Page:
Paul D. Hauck: Just how bad are the Blue states? |

Paul D. Hauck: Just how bad are the Blue states?

It seems to have become sport for the president and some media outlets to vilify states that are primarily populated by Democrats. To hear them, one would think that not one blue state is worth living in. So, how bad are they?

It’s not difficult to compile ranked lists of states on any variable one chooses. You can rank them on health (longevity, smoking or obesity rates), wealth (median income or per capita net worth), education level (percent with college degrees or mean educational attainment), productivity (per capita state gross domestic product), or violence (per capita violent crime rates).

If you go through this exercise you discover that the top 10 healthiest, wealthiest, best educated, most productive and least violent states are almost entirely Democrat-led. The sickest, poorest, least well educated, least productive and most violent states? Governed almost entirely by Republicans.

And blue states are generous to the country. Of the eight states that contribute more in federal tax dollars than they receive in federal benefits, sometimes by huge amounts, six of these are blue. Red state residents should probably temper their disdain with at least a tad of appreciation.

For all the criticism Democratic states get for being “anti-business” — and it’s true that in blue states, businesses don’t always get everything they would like to have — these are states where businesses continue to thrive and where private capital tends to be invested.

Venture capital, the private equity that wealthy investors provide to startup companies and small businesses that they believe will have long-term growth potential, totaled $136 billion in 2019 nationwide. Of this almost half ($65 billion) went to California companies. New York ($21 billion) and Massachusetts ($11 billion) rounded out the top three — all very blue and together accounted for 71% of all venture capital invested in the country. Texas makes it onto the list at No. 5, behind another blue state, Washington. Clearly, the smart money trusts blue states’ prospects.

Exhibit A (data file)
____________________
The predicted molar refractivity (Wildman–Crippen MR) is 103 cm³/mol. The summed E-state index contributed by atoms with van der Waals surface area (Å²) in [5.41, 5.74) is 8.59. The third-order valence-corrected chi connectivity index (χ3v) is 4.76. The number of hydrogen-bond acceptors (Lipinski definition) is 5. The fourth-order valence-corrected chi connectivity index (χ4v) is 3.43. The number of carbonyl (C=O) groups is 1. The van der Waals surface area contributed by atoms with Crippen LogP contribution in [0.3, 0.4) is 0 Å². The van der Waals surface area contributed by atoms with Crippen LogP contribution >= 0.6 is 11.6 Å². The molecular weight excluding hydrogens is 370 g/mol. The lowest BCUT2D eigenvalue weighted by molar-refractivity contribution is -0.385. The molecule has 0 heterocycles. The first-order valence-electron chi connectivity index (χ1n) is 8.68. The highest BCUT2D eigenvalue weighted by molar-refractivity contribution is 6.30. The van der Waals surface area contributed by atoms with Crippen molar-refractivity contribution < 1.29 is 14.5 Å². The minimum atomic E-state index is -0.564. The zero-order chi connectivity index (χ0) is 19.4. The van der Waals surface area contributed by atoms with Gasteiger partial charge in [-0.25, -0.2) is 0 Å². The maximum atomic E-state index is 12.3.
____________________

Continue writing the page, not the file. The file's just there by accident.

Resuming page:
For what it’s worth, all of the 10 states with the lowest rates of teen pregnancy are blue. According to U.S. News and World Report, the top 10 universities in the country reside in blue states. Not sure what the connection there might be.

There is, of course, a price to be paid for all these benefits. Indeed, ranking states by their combined income, property, and sales taxes as a share of income per capita shows that nine of the 10 states with the lowest state tax burdens are red, and nine of the 10 most heavily taxed are blue states. Being more likely to have large urban populations, they must address affordability of housing and homelessness and contend with wide disparities in wealth and income. Blue states are somewhat more likely to be communitarian. That is, they are more likely to be willing to sacrifice personal resources or freedoms for the greater good, so there is that cost.

But on balance, as the red state-blue state divide goes, I’ll opt for health, wealth, knowledge, productivity and safety, and gladly pay for the privilege.

Paul D. Hauck lives in Penn Valley.

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